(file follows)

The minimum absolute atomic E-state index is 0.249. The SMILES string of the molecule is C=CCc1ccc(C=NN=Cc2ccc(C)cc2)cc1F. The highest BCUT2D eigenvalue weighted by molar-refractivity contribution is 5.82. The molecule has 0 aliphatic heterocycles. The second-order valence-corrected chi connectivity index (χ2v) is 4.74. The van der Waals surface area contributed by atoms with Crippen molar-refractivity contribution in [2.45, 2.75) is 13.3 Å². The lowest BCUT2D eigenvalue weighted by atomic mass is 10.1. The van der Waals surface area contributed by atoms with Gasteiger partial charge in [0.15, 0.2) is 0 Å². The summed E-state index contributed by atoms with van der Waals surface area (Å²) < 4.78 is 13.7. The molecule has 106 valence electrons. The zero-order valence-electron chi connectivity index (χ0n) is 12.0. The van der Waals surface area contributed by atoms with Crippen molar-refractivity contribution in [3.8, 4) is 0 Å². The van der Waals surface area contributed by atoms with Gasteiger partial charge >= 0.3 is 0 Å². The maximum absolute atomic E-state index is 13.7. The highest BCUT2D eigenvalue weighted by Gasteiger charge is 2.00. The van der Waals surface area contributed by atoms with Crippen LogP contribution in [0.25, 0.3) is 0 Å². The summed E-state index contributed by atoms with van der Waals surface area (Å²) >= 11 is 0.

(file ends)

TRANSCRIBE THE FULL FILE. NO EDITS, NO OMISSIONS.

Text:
The minimum absolute atomic E-state index is 0.249. The SMILES string of the molecule is C=CCc1ccc(C=NN=Cc2ccc(C)cc2)cc1F. The highest BCUT2D eigenvalue weighted by molar-refractivity contribution is 5.82. The molecule has 0 aliphatic heterocycles. The second-order valence-corrected chi connectivity index (χ2v) is 4.74. The van der Waals surface area contributed by atoms with Crippen molar-refractivity contribution in [2.45, 2.75) is 13.3 Å². The lowest BCUT2D eigenvalue weighted by atomic mass is 10.1. The van der Waals surface area contributed by atoms with Gasteiger partial charge in [0.15, 0.2) is 0 Å². The summed E-state index contributed by atoms with van der Waals surface area (Å²) < 4.78 is 13.7. The molecule has 106 valence electrons. The zero-order valence-electron chi connectivity index (χ0n) is 12.0. The van der Waals surface area contributed by atoms with Crippen molar-refractivity contribution in [3.8, 4) is 0 Å². The van der Waals surface area contributed by atoms with Gasteiger partial charge >= 0.3 is 0 Å². The maximum absolute atomic E-state index is 13.7. The highest BCUT2D eigenvalue weighted by Gasteiger charge is 2.00. The van der Waals surface area contributed by atoms with Crippen LogP contribution in [0.25, 0.3) is 0 Å². The summed E-state index contributed by atoms with van der Waals surface area (Å²) >= 11 is 0.